Future Plans for Public Trails in Goleta Foothills?

Question & Answer (Edhat)

I was wondering if there are any plans in the near future for public access tails in the Goleta foothills?

We live in this area and many of us would really enjoy access to trails off Patterson, Fairview, Holiday hill or further west, whichever are feasible. Seems like Santa Barbara and Montecito have numerous beautiful trails through easements and other means.

Can something like this be accomplished in Goleta?

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  1. There was an agreement, I think it was in 1996, to create several access points in Goleta so that citizens could access our public land without driving into Santa Barbara. But there was a ten year implementation phase, and at some point during that time the process fizzled out. From my understanding, the paperwork is there from that process in the 1990s, and people have done the legal labor and research to make it possible, but there hasn’t been enough of a sustained political effort to make it happen. Part of the reason it takes a political effort is that any trail would require an easement that would pass along a mile or so of private property lines, which generates resistance from some private landowners. However, just to reiterate, the work has already been completed to prove that the public has a right to those access points, there just hasn’t been enough sustained political will to get them implemented

    • Great question this morning regarding front country access in the Goleta foothills. Hopefully Goleta residents wake up and realize that for more than twelve miles from Tuckers Grove to El Capitan State Park there is absolutely zero public easement for trail access to our beautiful coastal front range. Very few places are this beautiful yet out of reach except for a select few who are either land owners or friends of ranchers that permit access. The hiking possibilities could easily rival those of Montecito, Santa Barbara, and Carpinteria. Goleta is really a landlocked community that has never realized it’s greater potential as beach wise we really only have easy public access at Goleta beach and Haskells with zero trail access to our mountains. Now we have an opportunity ripe for a group or team of outdoor-community minded people with a vision and interest in improving the quality of life for generations as Goleta is growing way too fast without addressing growing outdoor recreation needs. The Goleta Foothills possesses some amazing watersheds, oak canopy forests, and even some of the best series of waterfalls in all of Santa Barbara County which most people don’t know exists off Fairview Road in San Pedro Creek. At some point all it will take is a working agreement with the City of Goleta, possibly the Land Trust working with an open minded family/ranch owner that would grant an easement in perpetuity. Often those working ranch/land trust arrangement benefit both owners and the greater community if worked out properly; Carpinteria recently has done this with their Franklin Trail development. An expert in the front country and back country is Ray Ford who often writes for the S.B. Independent and would be a great source of information as to how to reexamine the possible opportunities/challenges and best ways to get Goleta moving forward. Goleta trails would also help relive some of the strain on existing trails in the S.B. and Montecito network.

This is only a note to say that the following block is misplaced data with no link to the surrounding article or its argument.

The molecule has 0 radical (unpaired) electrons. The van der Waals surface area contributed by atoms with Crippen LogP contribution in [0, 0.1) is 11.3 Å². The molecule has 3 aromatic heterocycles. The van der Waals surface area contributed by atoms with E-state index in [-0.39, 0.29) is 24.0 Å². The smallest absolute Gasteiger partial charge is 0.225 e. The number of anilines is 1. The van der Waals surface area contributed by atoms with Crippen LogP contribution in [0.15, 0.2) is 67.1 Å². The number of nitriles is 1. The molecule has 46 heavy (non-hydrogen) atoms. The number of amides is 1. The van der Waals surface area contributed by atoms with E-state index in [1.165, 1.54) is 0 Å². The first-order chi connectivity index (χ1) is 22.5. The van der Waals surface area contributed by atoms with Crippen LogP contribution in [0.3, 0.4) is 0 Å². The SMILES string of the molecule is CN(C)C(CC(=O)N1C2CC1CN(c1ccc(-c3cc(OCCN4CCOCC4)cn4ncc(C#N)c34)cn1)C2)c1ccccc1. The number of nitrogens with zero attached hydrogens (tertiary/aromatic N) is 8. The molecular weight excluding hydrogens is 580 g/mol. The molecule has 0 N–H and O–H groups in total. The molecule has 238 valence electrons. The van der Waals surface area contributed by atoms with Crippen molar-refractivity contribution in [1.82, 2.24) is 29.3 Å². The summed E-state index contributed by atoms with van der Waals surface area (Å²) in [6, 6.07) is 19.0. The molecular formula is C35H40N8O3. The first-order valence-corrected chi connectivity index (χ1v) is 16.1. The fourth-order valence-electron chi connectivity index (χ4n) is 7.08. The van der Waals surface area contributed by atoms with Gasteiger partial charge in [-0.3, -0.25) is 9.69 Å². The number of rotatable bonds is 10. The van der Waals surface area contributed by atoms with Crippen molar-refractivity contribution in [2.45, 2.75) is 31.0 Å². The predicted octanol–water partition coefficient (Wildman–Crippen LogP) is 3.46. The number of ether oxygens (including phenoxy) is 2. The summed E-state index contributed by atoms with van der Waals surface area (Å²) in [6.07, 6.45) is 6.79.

As for parking impact which is always the first question and complaint that surfaces; Glenn Annie access point would come to mind as the greatest opportunity for initial front country access as the road is rural and a parking area could easily be created on exisiting county property there plus it is in an immediate straight line to the West Camino Ridge of where Lizard Mouth and “The Playground” a series of sandstone formations that many people enjoy from West Camino Cielo Road is.. A trail system to that ridge would make for a great and spectacular hike. If done right bike parking and drop off areas could easily be implemented in the parking design. to minimize parking overload but overall the parking impact would be no where near the chaos in Santa Barbara access points. The key would be if a trail network is built in Goleta we’d truly have ocean to mountain space that is accessible for all to enjoy.

    • I remember an announcement in the SB News-Press circa the 1990s that a public trailhead was going to be created starting from the top of Fairview Rd. The fact it was definitive enough to go ahead and publish may imply that easment(s) had been secured back in that timeframe?

      Some of the small roads up into our foothills are ostensibly private, but maybe are really maintained by public funding? If true then those would be good candidates for trailheads, because they extrend past most of the private land and up close to the National Forest land. For example, I wonder about N. La Patera starting from Cathedral Oaks, across from Stow Grove Park. And Google Maps shows that Glen Annie goes past the reservoir and extends well into National Forest land, so that’s another candidate. Looking west out to Hollister Ranch boundary we have many additional candidate places for trailheads.

  2. All in favor of public access and recreation for all. Access to easement is a touchy issue with property owners and for good reason. The public access in Hollister Ranch is still at loggerheads, I believe. No property owners want to be forced into some agreement and then be potentially liable. Land Trusts seem to be great for those who can get access, but It takes those parcels off the Country tax rolls and shrinks the tax base which can be in the millions annually!

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